Global Information and Early Warning System on Food and Agriculture Foodcrops and shortages
Global Information and Early Warning System on food and agriculture
June 2001


AFRICA: In eastern Africa, food supply prospects have improved with favourable rains over most of the region and good secondary season harvests in parts. However, food supply difficulties caused by recent drought or civil strife persist in parts. In Southern Africa, cereal production is sharply down from last year, mainly due to dry weather and reduced plantings. In the Sahel, the rainy season has just started and planting is in progress. Agricultural activities continue to be hampered by civil strife in Guinea, Liberia and Sierra Leone.

ASIA: Several countries have been hit by adverse weather, posing a serious threat to their food security. In Afghanistan, the third consecutive year of drought has intensified the severe food crisis, pushing millions into destitution. DPR Korea is experiencing a serious drought just after the coldest winter in decades, while Mongolia is recovering from two consecutive extremely harsh winters that killed millions of livestock. Parts of China, India and Pakistan are also experiencing drought. In the CIS countries affected by drought in 2000 some 4 million people continue to need food assistance to survive.

LATIN AMERICA AND THE CARIBBEAN: In Central America and the Caribbean, some 800 000 people affected by past hurricanes and earthquakes are receiving international food assistance. In the Caribbean, the start of the rainy season in Cuba and Haiti has provided some relief from last year's drought. In South America, Bolivia and Peru suffered localized floods at the beginning of this year, but the current weather situation is favourable. A record 2001 maize crop in Brazil has transformed the country from a net importer to a net exporter of maize.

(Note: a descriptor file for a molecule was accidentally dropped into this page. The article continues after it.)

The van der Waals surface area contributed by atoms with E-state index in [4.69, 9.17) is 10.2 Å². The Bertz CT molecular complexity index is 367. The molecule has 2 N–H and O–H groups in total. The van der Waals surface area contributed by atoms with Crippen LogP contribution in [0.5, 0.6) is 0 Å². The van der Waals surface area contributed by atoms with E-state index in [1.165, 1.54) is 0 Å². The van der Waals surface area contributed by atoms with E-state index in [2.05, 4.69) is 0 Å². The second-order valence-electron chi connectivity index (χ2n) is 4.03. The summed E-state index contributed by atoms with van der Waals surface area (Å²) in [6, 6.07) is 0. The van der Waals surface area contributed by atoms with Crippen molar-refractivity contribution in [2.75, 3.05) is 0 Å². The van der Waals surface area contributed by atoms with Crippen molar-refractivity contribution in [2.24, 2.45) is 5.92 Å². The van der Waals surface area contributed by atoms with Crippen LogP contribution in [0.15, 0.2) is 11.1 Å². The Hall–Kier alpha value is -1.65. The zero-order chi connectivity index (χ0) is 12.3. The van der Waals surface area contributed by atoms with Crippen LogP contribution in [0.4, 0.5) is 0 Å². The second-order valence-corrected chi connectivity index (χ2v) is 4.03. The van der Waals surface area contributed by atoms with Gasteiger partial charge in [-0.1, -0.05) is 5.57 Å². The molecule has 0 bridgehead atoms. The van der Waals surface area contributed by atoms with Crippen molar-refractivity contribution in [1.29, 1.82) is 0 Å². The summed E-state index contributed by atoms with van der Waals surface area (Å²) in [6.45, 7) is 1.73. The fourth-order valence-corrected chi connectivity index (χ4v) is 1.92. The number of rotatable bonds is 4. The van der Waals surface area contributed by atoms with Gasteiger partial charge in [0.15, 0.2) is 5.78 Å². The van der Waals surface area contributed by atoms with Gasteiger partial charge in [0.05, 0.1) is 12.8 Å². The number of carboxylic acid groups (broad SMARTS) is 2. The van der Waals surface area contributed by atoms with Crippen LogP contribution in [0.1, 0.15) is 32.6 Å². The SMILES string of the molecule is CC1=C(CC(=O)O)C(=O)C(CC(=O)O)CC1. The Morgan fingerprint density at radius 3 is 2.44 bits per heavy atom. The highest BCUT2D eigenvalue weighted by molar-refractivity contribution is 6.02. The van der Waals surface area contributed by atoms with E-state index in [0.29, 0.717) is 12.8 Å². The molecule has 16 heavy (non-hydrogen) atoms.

EUROPE: The 2001 cereal area in the EC has declined and production will be down from last year's bumper level. Soil moisture conditions have generally improved in central and eastern European countries and better crops than last year are expected. In the CIS countries, early indications point to an increase in cereal production in 2001 in response to generally favourable weather conditions. Food assistance continues to be necessary for vulnerable populations in the Balkans, especially in the Federal republic of Yugoslavia, Chechnya and surrounding areas.

NORTH AMERICA: Wheat output is expected to fall sharply in the United States in 2001 as area is down and lower yields are forecast. Aggregate output is now officially forecast to be 12 percent down from the previous year. Paddy production is expected to fall marginally from last year. Coarse grain area and production are also expected to fall. Wheat output in Canada is also expected to fall although coarse grain production could rise.

OCEANIA: In Australia, recent widespread rains have greatly improved prospects for the winter grain crops after a prolonged dry spell during the main planting period. The recently completed rice harvest has yielded a record crop. In Papua New Guinea, two earthquakes in June damaged property and infrastructure, leaving many people homeless. In the Solomon Islands, the food situation remains tight, particularly for the internally displaced persons and the returnees.

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